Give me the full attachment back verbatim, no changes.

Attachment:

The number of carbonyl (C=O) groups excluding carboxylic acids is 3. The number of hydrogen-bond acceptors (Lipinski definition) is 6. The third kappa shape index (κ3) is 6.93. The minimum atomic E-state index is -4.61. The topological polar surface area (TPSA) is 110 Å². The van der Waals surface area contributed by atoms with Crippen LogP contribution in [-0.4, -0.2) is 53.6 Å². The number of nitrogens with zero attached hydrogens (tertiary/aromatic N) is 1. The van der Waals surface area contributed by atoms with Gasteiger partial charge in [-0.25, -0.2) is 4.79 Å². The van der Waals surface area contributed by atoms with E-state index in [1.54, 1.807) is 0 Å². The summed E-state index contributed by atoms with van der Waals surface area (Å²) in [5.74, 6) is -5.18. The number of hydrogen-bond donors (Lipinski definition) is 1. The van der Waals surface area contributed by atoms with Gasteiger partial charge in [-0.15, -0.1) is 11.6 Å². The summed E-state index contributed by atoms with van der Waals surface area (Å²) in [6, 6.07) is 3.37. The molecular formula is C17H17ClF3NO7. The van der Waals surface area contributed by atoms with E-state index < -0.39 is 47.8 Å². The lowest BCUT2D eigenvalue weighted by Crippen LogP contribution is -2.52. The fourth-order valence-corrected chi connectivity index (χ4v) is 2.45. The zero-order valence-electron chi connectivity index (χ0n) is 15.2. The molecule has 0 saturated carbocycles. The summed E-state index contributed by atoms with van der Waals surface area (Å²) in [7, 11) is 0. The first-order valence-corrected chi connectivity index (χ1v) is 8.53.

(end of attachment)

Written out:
The number of carbonyl (C=O) groups excluding carboxylic acids is 3. The number of hydrogen-bond acceptors (Lipinski definition) is 6. The third kappa shape index (κ3) is 6.93. The minimum atomic E-state index is -4.61. The topological polar surface area (TPSA) is 110 Å². The van der Waals surface area contributed by atoms with Crippen LogP contribution in [-0.4, -0.2) is 53.6 Å². The number of nitrogens with zero attached hydrogens (tertiary/aromatic N) is 1. The van der Waals surface area contributed by atoms with Gasteiger partial charge in [-0.25, -0.2) is 4.79 Å². The van der Waals surface area contributed by atoms with E-state index in [1.54, 1.807) is 0 Å². The summed E-state index contributed by atoms with van der Waals surface area (Å²) in [5.74, 6) is -5.18. The number of hydrogen-bond donors (Lipinski definition) is 1. The van der Waals surface area contributed by atoms with Gasteiger partial charge in [-0.15, -0.1) is 11.6 Å². The summed E-state index contributed by atoms with van der Waals surface area (Å²) in [6, 6.07) is 3.37. The molecular formula is C17H17ClF3NO7. The van der Waals surface area contributed by atoms with E-state index < -0.39 is 47.8 Å². The lowest BCUT2D eigenvalue weighted by Crippen LogP contribution is -2.52. The fourth-order valence-corrected chi connectivity index (χ4v) is 2.45. The zero-order valence-electron chi connectivity index (χ0n) is 15.2. The molecule has 0 saturated carbocycles. The summed E-state index contributed by atoms with van der Waals surface area (Å²) in [7, 11) is 0. The first-order valence-corrected chi connectivity index (χ1v) is 8.53.